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Democracy Watch calls on Ontario Integrity Commissioner to issue public ruling on LCBO Chair selling tickets to Finance Minister’s fundraising event

Public servants prohibited from even appearing to offer preferential treatment, and from political activities that conflict with their jobs

Thursday, May 9, 2019

OTTAWA – Today, Democracy Watch released the letter it has sent to Ontario Integrity Commissioner David Wake calling on him to issue a public ruling on whether Carmine Nigro, Ford government-appointed Chair of the Liquor Control Board of Ontario (LCBO), violated public servant ethics regulations by inviting people to last night’s fundraising event for Minister of Finance Vic Fedeli, who is the minister responsible for the LCBO and dozens of provincial laws and government entities. The Globe and Mail reported on Mr. Nigro’s actions last week.

All public servants in the Ontario government, including the heads of public bodies like the LCBO, are prohibited by the Public Service of Ontario Act and related regulations from giving preferential treatment to any person or entity, and are required to “endeavour to avoid creating the appearance that preferential treatment is being given to a person or entity…” (Public Service of Ontario Act sections 2 and sections 56-65, and section 6 of O.Reg. 381/07).

Exemptions exist for political activities, but only if the activity supports or opposes a political party or a candidate. The fundraising event is for a riding association, not a party, and Minister Fedeli is not currently a candidate.

Even if Commissioner Wake decides that Mr. Nigro inviting people to the event, in effect fundraising for Minister Fedeli, is a political activity, Mr. Nigro is still prohibited from any activity that is associated with his position, or conflicts with the interests of the LCBO, or interferes with his position (subsections 77(d), and 79(d) and (e) of the Act).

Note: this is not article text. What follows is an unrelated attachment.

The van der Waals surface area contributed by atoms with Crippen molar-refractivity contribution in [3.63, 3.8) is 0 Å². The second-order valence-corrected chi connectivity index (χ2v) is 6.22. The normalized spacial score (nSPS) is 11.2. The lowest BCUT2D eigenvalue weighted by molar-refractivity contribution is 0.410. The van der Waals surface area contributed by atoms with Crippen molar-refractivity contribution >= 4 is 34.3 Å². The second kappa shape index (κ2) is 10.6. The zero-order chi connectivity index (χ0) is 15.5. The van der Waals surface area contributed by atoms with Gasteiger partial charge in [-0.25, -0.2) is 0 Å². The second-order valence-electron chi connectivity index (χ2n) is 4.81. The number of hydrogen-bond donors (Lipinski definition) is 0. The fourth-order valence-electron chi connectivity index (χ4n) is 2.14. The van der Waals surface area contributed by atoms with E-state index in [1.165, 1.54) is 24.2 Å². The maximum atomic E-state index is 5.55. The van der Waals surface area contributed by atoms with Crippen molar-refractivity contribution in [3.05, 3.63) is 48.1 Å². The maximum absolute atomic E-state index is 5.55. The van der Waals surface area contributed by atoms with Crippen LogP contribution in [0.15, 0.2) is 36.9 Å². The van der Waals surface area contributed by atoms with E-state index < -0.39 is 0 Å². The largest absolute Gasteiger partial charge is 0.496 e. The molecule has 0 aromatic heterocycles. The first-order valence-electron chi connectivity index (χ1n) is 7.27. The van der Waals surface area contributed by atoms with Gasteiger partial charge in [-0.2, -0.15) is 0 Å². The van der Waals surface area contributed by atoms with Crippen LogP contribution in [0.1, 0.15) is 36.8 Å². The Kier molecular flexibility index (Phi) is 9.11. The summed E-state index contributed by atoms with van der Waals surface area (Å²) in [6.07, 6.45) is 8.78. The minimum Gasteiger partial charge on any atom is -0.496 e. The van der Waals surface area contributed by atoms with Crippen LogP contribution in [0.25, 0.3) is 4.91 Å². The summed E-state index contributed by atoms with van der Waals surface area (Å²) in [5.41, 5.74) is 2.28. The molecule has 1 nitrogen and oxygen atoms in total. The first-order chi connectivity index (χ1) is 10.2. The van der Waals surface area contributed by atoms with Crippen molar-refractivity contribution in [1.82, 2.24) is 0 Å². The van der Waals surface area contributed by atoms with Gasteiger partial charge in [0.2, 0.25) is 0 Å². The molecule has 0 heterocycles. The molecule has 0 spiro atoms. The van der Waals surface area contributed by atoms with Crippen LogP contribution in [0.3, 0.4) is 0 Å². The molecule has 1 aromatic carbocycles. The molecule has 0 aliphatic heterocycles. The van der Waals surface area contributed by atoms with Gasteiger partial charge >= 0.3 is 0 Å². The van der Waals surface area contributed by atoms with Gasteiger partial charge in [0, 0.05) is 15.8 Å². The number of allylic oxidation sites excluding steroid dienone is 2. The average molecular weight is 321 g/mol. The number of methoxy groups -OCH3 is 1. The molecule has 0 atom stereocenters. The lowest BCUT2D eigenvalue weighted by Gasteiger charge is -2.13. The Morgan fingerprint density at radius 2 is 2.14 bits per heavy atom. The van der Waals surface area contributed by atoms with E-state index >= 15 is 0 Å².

Given that Mr. Nigro occupies a very public, high-level government position, he cannot justifiably claim that he sent out the invitations as a private citizen. Anyone receiving the invitation knows, or could easily find out as it was covered widely in the media, that he was appointed and serves as Chair of the LCBO.

Democracy Watch’s letter also requests that the Integrity Commissioner review and rule on whether Mr. Nigro can continue any of his activities as a fundraiser for the Progressive Conservative Party and riding associations, which, according to the Globe and Mail article linked above, he participates in regularly.

“Public servants like Mr. Nigro are required to serve the public interest and avoid even the appearance of preferential treatment and conflicts of interest,” said Duff Conacher, Co-founder of Democracy Watch. “By selling access to the Cabinet minister who oversees the government corporation he chairs, Mr. Nigro has crossed the line.”

“Hopefully Ontario’s Integrity Commissioner will do the right thing and issue a strong ruling that makes it clear you can’t further the political and financial interests of a Cabinet minister while you are a public servant,” said Conacher.

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Duff Conacher, Co-founder of Democracy Watch
Tel: (613) 241-5179 Cell: 416-546-3443
[email protected]

Democracy Watch’s Government Ethics Campaign and Stop Bad Government Appointments Campaign